Preparation and characterization of poly(vinyl alcohol) nanocomposites made from cellulose nanofibers

Authors

  • E. H. Qua,

    Corresponding author
    1. Polymers Cluster, School of Mechanical and Aerospace Engineering, Queen's University Belfast, Ashby Building, Stranmillis Road, Belfast BT9 5AH, United Kingdom
    • Polymers Cluster, School of Mechanical and Aerospace Engineering, Queen's University Belfast, Ashby Building, Stranmillis Road, Belfast BT9 5AH, United Kingdom
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  • P. R. Hornsby,

    1. Polymers Cluster, School of Mechanical and Aerospace Engineering, Queen's University Belfast, Ashby Building, Stranmillis Road, Belfast BT9 5AH, United Kingdom
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  • H. S. S Sharma,

    1. Applied Plant Science Division, Agri-Food and Bioscience Institute, Newforge Lane, Belfast BT9 5PX, United Kingdom
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  • G. Lyons,

    1. Applied Plant Science Division, Agri-Food and Bioscience Institute, Newforge Lane, Belfast BT9 5PX, United Kingdom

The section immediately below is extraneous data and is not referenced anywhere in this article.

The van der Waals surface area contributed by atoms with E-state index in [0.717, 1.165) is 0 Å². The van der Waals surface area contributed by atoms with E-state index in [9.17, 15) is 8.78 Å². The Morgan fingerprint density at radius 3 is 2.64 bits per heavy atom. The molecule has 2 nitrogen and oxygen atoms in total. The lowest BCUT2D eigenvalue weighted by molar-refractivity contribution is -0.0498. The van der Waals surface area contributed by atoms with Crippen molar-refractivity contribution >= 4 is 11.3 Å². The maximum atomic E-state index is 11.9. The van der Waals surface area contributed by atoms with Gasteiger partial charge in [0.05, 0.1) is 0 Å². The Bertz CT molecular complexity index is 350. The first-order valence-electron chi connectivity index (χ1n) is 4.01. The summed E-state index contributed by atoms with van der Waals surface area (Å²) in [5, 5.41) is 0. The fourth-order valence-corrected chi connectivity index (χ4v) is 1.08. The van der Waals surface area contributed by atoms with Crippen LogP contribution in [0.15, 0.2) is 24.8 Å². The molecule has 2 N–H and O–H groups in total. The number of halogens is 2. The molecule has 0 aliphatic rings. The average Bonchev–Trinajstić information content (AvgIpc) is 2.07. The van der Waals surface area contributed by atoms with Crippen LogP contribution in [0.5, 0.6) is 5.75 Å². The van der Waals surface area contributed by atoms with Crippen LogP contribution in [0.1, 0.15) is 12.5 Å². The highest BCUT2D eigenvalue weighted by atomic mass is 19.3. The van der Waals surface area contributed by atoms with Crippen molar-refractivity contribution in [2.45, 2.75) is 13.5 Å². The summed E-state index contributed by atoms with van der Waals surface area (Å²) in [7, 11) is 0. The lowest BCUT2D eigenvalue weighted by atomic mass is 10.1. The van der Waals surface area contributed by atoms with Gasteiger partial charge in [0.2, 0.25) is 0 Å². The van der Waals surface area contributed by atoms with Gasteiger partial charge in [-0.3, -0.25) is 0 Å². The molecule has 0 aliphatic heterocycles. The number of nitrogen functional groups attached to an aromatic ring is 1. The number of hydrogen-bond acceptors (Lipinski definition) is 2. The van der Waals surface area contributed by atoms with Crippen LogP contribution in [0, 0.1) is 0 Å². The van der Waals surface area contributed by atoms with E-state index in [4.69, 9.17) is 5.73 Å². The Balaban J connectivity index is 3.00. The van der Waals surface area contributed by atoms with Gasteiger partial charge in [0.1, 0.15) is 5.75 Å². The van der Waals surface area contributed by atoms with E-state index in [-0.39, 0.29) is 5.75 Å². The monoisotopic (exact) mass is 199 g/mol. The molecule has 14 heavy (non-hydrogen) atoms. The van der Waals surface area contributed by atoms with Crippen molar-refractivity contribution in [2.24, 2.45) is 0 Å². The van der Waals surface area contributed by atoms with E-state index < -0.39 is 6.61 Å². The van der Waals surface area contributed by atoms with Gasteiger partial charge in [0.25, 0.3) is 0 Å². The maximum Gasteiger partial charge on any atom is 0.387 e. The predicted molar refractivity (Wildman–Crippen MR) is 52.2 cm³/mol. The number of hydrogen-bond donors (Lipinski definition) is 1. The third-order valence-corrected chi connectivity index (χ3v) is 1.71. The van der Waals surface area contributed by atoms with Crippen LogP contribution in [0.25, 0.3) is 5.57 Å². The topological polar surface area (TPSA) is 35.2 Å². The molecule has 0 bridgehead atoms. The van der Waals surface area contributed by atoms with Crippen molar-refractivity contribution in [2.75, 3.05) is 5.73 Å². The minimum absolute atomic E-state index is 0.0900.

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  • R. D. McCall

    1. Applied Plant Science Division, Agri-Food and Bioscience Institute, Newforge Lane, Belfast BT9 5PX, United Kingdom
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Abstract

A method using a combination of ball milling, acid hydrolysis, and ultrasound was developed to obtain a high yield of cellulose nanofibers from flax fibers and microcrystalline cellulose (MCC). Poly(vinyl alcohol) (PVA) nanocomposites were prepared with these additives by a solution-casting technique. The cellulose nanofibers and nanocomposite films that were produced were characterized with Fourier transform infrared spectrometry, X-ray diffraction, thermogravimetric analysis, scanning electron microscopy, and transmission electron microscopy. Nanofibers derived from MCC were on average approximately 8 nm in diameter and 111 nm in length. The diameter of the cellulose nanofibers produced from flax fibers was approximately 9 nm, and the length was 141 nm. A significant enhancement of the thermal and mechanical properties was achieved with a small addition of cellulose nanofibers to the polymer matrix. Interestingly, the flax nanofibers had the same reinforcing effects as MCC nanofibers in the matrix. Dynamic mechanical analysis results indicated that the use of cellulose nanofibers (acid hydrolysis) induced a mechanical percolation phenomenon leading to outstanding and unusual mechanical properties through the formation of a rigid filler network in the PVA matrix. X-ray diffraction showed that there was no significant change in the crystallinity of the PVA matrix with the incorporation of cellulose nanofibers. © 2009 Wiley Periodicals, Inc. J Appl Polym Sci, 2009

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